When I was working on my memoir about my life as a reader (Turning Pages: A Memoir of Books and Libraries and Loss--available on your trusty Kindle!), I re-read many books from childhood, boyhood, adolescence. I have a whole chapter in the memoir ("Sports Bookie") about my obsession with sports novels when I was in junior high--and, okay, probably later on, too, though it was an interest I concealed from many others.
But I do remember. I read it for the first time--in cloth cover--a volume I plucked from the none-too-copious shelves of the Hiram School Library, arranged up in front of the large upstairs room principally used for study halls. Later, I somehow acquired a copy of the paperback whose covers, front and back, adorn this blog post. The copy you see is not the one I owned as a kid--but it's identical. I found it on ABE, the used-book site that has sucked away so much of my "wealth" in recent decades.
I was thinking about Kid the other day, looked for a vintage copy on ABE, found it, ordered it. And it came just a few days ago. A confession: When I unwrapped it, tears visited my eyes, for it's been more than a half-century since I'd seen this cover.
For some reason, when I was reading the book at Starbucks yesterday, I felt that I ought not let anyone around me see what I was doing (I did the same thing when I read the first Twilight novel in public). And, of course, two different people came over to visit--and their principal reason? To look at the freaking book I was reading! (I'm like that, too, though--I sneak-peek at books other people are reading in public.) But these were not sneak-peeks; these were flat-out Why-are-you-reading-that visits to "my" couch in Starbucks.
I remembered the story very clearly. Roy Tucker--slugging Dodgers' hero center fielder of Tunis' The Kid from Tompkinsville, is flying bomber missions in France during WW II. Their plane has a crash-landing; he hurts his back and leg ... will he ever play again? (Unsure? See: title.) Back home (after being briefly captured by the Nazis, then rescued by the French Resistance), he undergoes some surgeries that don't help, then deals with a doctor who must be a chiropractor (though it's not mentioned). He gets some treatments, does some exercises, "comes back" with the Dodgers mid-season, leading them to the pennant, an achievement not decided until the final game when Roy rushes headlong into the railing to catch a pop foul (he's playing 3rd--that's another story), crashing into it with abandon, giving all for his team and for ... VICTORY! (Tunis leads us to believe the damage is slight--certainly nothing to prevent Roy from starring in the World Series to come.)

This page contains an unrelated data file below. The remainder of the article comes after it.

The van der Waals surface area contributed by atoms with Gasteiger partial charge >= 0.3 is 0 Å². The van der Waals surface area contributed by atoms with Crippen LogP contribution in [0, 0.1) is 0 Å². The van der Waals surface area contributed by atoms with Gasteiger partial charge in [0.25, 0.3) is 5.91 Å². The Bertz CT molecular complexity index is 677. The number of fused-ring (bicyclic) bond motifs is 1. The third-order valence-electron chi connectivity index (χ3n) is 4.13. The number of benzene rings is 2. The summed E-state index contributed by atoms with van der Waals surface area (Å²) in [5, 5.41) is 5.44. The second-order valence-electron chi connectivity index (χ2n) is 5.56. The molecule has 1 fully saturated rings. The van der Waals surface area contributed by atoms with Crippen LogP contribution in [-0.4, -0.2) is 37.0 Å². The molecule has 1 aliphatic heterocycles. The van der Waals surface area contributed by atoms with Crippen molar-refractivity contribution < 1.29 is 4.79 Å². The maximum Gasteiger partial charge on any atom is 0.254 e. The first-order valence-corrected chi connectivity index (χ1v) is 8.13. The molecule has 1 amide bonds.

I was surprised by a few things. Roy shows a real sympathy for the black soldiers he sees in France, for example--not something you'd expect to read in a boys' book from 1946. The vocabulary is not simple, either: desultory pops up on one page. And the writing? Well ... it's over-the-top sportswriting for YA readers.
An example: That day his fast ball was smoke; his curve was so sharp you could shave with it (189). Writing!!!!
And another word I'd not seen in a long time--but a word that used to appear in newspaper accounts of baseball games--bingle. Webster's 3rd has it--a single. The Random House Dictionary of Historical American Slang traces it back to 1902, but, as I said, I've not seen it--or heard it--in years. (Word's spell-checker doesn't like it, either.)
At the time I was reading books like The Kid Comes Back, the mid-late 1950s, I was certain that I was going to be Roy Tucker. There was no question about it. None whatsoever.
But for a couple of hours the past couple of days, I found myself sliding (safely!) back into the welcoming arms of boyhood fantasy. A nice visit. But I wouldn't wanna live there ...